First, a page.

BBC Home
Explore the BBC
BBC News
Launch consoleBBC NEWS CHANNEL
Languages
Last Updated: Wednesday, 27 December 2006, 19:09 GMT
Yukos probed over ex-spy's death
Alexander Litvinenko
Alexander Litvinenko suspected the Kremlin of poisoning him
Russia's chief prosecutor says he is investigating whether a former boss of the oil firm Yukos may be linked to the death of ex-agent Alexander Litvinenko.

The prosecutor-general's office said it was "checking the version" that former Yukos manager Leonid Nevzlin could be among those involved in the poisoning.

Mr Nevzlin's spokesman said the suggestion was "ridiculous", Reuters news agency reported.

Mr Nevzlin was close to jailed tycoon Mikhail Khodorkovsky, who ran Yukos.

The prosecutor-general's statement said Mr Nevzlin and some other ex-Yukos executives were wanted internationally "over serious crimes".

It said there were indications of a link between the poisoning of Mr Litvinenko and attempted murder of Dmitry Kovtun - who met him in London before he fell ill - and "the charges that several Yukos managers committed crimes against the life and health of citizens".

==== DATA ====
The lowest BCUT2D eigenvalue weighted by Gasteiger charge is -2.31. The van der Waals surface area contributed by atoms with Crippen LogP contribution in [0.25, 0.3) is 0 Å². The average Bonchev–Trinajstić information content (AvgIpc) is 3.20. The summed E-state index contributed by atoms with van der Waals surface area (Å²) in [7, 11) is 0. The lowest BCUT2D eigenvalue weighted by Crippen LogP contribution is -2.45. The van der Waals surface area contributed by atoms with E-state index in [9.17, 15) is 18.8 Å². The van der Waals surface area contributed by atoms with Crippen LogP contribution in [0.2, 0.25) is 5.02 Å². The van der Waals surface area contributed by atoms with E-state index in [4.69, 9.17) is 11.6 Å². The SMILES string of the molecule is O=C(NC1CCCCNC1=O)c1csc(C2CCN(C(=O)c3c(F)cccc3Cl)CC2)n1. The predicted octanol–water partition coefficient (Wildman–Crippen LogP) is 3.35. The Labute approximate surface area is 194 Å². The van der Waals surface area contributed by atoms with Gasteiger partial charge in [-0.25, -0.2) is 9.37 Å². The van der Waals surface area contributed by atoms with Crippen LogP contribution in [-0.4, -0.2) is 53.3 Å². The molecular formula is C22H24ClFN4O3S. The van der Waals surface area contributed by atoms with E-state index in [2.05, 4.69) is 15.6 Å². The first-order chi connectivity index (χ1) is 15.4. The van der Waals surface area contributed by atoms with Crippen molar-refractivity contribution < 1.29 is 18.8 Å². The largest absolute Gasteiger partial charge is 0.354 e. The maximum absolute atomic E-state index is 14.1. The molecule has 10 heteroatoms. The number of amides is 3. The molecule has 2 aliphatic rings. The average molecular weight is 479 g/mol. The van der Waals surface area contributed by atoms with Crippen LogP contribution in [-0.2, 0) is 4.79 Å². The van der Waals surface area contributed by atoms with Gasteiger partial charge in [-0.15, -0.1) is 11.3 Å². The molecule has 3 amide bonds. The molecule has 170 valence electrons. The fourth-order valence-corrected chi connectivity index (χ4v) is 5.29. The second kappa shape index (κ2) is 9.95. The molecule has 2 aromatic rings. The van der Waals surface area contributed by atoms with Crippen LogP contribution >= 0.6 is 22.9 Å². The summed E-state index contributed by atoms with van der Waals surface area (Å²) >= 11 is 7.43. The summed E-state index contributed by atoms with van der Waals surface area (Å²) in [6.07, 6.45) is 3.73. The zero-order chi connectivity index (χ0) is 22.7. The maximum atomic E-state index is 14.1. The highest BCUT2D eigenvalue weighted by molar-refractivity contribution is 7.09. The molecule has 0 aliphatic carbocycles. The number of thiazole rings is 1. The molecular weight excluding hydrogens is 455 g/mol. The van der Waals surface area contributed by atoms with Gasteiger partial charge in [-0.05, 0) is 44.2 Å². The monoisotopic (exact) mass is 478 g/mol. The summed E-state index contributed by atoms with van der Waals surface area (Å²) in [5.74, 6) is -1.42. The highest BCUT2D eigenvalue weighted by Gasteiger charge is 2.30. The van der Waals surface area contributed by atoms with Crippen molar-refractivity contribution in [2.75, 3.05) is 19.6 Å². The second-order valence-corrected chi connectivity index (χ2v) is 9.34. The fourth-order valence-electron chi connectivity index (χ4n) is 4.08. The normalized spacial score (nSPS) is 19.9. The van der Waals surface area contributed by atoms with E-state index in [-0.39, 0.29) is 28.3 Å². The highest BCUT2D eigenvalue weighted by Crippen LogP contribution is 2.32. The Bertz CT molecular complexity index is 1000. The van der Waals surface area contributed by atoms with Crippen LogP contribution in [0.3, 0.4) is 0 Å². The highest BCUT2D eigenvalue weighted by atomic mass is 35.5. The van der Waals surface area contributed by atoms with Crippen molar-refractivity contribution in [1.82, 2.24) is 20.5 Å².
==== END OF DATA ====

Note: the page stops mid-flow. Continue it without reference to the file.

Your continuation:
Demise of Yukos

Mr Nevzlin, who denies any wrongdoing in connection with Yukos, is now living in Israel.

Leonid Nevzlin in Tel Aviv, Israel, 31 May 2005
Mr Nevzlin fled to Israel after prosecutors acted against Yukos
The prosecutor-general's office says it is taking steps towards the possible extradition of the Russian suspects living abroad.

Former secret service officer Mr Litvinenko died in London on 23 November and his body was found to contain a massive dose of the radioactive isotope polonium-210.

The case - which remains shrouded in mystery - has strained relations between Britain and Russia.

A statement made by Mr Litvinenko before he died accused Russian President Vladimir Putin of involvement in his death - but the Kremlin has dismissed any suggestion it was involved as "nonsense".

Mr Khodorkovsky is facing new money-laundering charges along with his jailed colleague Platon Lebedev.

Most of the enormous assets of Yukos have been taken over by the state-controlled oil company, Rosneft.


RELATED INTERNET LINKS
The BBC is not responsible for the content of external internet sites



FEATURES, VIEWS, ANALYSIS
Has China's housing bubble burst?
How the world's oldest clove tree defied an empire
Why Royal Ballet principal Sergei Polunin quit

PRODUCTS & SERVICES

Americas Africa Europe Middle East South Asia Asia Pacific